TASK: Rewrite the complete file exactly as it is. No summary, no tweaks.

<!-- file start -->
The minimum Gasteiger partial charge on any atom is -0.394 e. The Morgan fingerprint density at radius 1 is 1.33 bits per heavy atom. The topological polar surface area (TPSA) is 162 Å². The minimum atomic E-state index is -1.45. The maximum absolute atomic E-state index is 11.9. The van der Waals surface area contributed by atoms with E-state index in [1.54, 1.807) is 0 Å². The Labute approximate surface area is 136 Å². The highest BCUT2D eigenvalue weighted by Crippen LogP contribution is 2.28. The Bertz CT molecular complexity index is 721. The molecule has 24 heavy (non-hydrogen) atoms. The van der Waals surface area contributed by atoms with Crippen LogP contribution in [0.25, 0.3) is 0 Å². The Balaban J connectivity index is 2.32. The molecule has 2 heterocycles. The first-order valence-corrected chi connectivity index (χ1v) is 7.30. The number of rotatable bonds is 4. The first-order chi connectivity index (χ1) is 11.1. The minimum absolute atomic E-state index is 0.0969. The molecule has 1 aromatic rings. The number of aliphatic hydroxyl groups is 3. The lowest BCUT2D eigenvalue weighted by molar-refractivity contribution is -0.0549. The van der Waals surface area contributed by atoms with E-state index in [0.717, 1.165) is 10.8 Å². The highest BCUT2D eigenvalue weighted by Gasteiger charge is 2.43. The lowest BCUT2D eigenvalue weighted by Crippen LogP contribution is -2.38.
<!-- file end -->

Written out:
The minimum Gasteiger partial charge on any atom is -0.394 e. The Morgan fingerprint density at radius 1 is 1.33 bits per heavy atom. The topological polar surface area (TPSA) is 162 Å². The minimum atomic E-state index is -1.45. The maximum absolute atomic E-state index is 11.9. The van der Waals surface area contributed by atoms with E-state index in [1.54, 1.807) is 0 Å². The Labute approximate surface area is 136 Å². The highest BCUT2D eigenvalue weighted by Crippen LogP contribution is 2.28. The Bertz CT molecular complexity index is 721. The molecule has 24 heavy (non-hydrogen) atoms. The van der Waals surface area contributed by atoms with Crippen LogP contribution in [0.25, 0.3) is 0 Å². The Balaban J connectivity index is 2.32. The molecule has 2 heterocycles. The first-order valence-corrected chi connectivity index (χ1v) is 7.30. The number of rotatable bonds is 4. The first-order chi connectivity index (χ1) is 11.1. The minimum absolute atomic E-state index is 0.0969. The molecule has 1 aromatic rings. The number of aliphatic hydroxyl groups is 3. The lowest BCUT2D eigenvalue weighted by molar-refractivity contribution is -0.0549. The van der Waals surface area contributed by atoms with E-state index in [0.717, 1.165) is 10.8 Å². The highest BCUT2D eigenvalue weighted by Gasteiger charge is 2.43. The lowest BCUT2D eigenvalue weighted by Crippen LogP contribution is -2.38.